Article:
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Great video. I finished installing my Pro Pride tonight. Have some questions to owners. The clamps that connect with the wrench on the main hitch head- I am having trouble with side not clearing the insertion hole for the spring clamp. Any ideas? Also, what are some tips for knowing which hole to use on the weight bar rods that hang from the jacks. I am in the middle hole. I was able to get within 3/16 of the original front end height on the truck but the weight bars are slightly upward on the tapered jack end. Would I next go up one hole? Final question, road clearance- my hitch setup is pretty low. Any concerns or rules of thumb on things like that? I would say it is a good 3 inches lower than my other jack. I cannot wait to try towing. As far as hitching goes- so far I have hitched up three times backing into the main hitch head with the stinger during installation and then as a run through. It is as easy as backing a regular ball to the coupler - which by the way still requires a height check.
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Old 05-10-2013, 09:15 PM   #19
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Quote:
Originally Posted by rodsterinfl
(snip) what are some tips for knowing which hole to use on the weight bar rods that hang from the jacks. I am in the middle hole. I was able to get within 3/16 of the original front end height on the truck but the weight bars are slightly upward on the tapered jack end. Would I next go up one hole? Final question, road clearance- my hitch setup is pretty low. Any concerns or rules of thumb on things like that? I would say it is a good 3 inches lower than my other jack. I cannot wait to try towing.
I'm not a pro by a longshot and would recommend the "Unofficial PP Userguide" thread on the forum as well as Sean directly. But FWIW, I just went through a similar situation. Are you getting at least 6" of lift on the jacks (measured from top of a-frame to bottom of jack sleeve)?

I wasn't able to restore enough weight to the front axle (according to scales) and was on the middle hole. To push more weight to the front axle (sounds like your goal), use the BOTTOM hole. This pushes more weight to the front and brings your WD bars higher (more ground clearance). In my case (yours may be different) this also changed my trailer from pretty level to 1.5" higher at the nose of the trailer compared to the rear (measured from the belly pan in a corner to the ground) and I'm mot sure why. I ended up needing to drop the stinger a bolt hole in the hitch head as well (thanks to advice in the forum) and that too put more weight on the front end AND I'm now at the same exact measurement at all 4 corners of the trailer (as close to perfectly level when towing as I think I can get).

I've noticed that there seems to be a sweet spot regarding porpoising. Very much a "Goldilocks" kind of thing. Not enough or too much WD and there is more noticeable porpoising. Just the right amount and the only porpoising is on terrible roads. Absolutely zero sway and that feels GREAT!!! Heading back to the scales tomorrow for what I hope is the final time this season (3rd times a charm?).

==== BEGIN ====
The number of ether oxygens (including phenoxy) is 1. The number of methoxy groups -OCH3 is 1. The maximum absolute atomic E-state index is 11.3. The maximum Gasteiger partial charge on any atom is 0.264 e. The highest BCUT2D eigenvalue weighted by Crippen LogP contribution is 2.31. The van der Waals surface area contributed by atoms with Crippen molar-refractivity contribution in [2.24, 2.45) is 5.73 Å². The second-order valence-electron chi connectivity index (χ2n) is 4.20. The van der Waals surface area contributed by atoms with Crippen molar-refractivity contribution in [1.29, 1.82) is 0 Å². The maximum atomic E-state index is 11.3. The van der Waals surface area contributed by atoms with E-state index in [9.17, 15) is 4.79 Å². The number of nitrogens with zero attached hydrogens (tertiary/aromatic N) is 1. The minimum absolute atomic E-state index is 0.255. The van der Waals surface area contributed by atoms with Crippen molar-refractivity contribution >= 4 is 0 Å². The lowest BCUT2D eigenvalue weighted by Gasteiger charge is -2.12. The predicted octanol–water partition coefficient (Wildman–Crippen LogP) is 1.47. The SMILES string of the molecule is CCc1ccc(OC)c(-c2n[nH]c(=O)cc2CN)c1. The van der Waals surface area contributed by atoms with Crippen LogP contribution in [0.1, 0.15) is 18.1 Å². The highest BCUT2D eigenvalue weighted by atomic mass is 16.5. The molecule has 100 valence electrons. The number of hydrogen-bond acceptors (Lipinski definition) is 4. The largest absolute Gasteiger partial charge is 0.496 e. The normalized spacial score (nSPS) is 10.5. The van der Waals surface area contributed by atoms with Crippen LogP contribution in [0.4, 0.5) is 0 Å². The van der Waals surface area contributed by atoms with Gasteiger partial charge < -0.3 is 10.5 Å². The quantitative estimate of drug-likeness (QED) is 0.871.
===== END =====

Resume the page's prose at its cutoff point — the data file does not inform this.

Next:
Good luck!!
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Old 05-10-2013, 09:42 PM   #20
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Thanks for the reply. Ok, on the weight rods and down a hole instead of up. I understand how the "hole rod" adjustment will raise the tapered end of the weight bar but the end that goes into the main hitch head is the really low spot. I noted that on the video it looks low as well. I will understand more when I have towed.
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Old 05-10-2013, 09:55 PM   #21
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Quote:
Originally Posted by rodsterinfl
(snip) the end that goes into the main hitch head is the really low spot. I noted that on the video it looks low as well.
I see. Yes, at the hitch head, mine are almost even with the bottom of the trailer frame so seems like plenty of clearance.

Do you have a photo of yours?


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Old 05-11-2013, 11:49 AM   #22
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Pahaska - I picked up some bright orange rope, a magnet and a big cleavis pin for a weight. What an ingenious idea!!!! Worked like a dream in the backup cam for hitching up by myself this morning. That suggestion should be a stickie!!

:-)

Thanks!!
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Old 05-11-2013, 11:52 AM   #23
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Rodsterinfl - I was wrong - the picture is deceiving. The front drop of the bars is about 5-6" off the ground (should have measured it this morning). Once I hitched up, I took a quick glance and they're definitely not as high as the frame of the trailer. But no issues for me yet (that I know of) :-)
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Old 05-20-2013, 12:00 PM   #24
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I'm so glad there were no video cameras for me this weekend.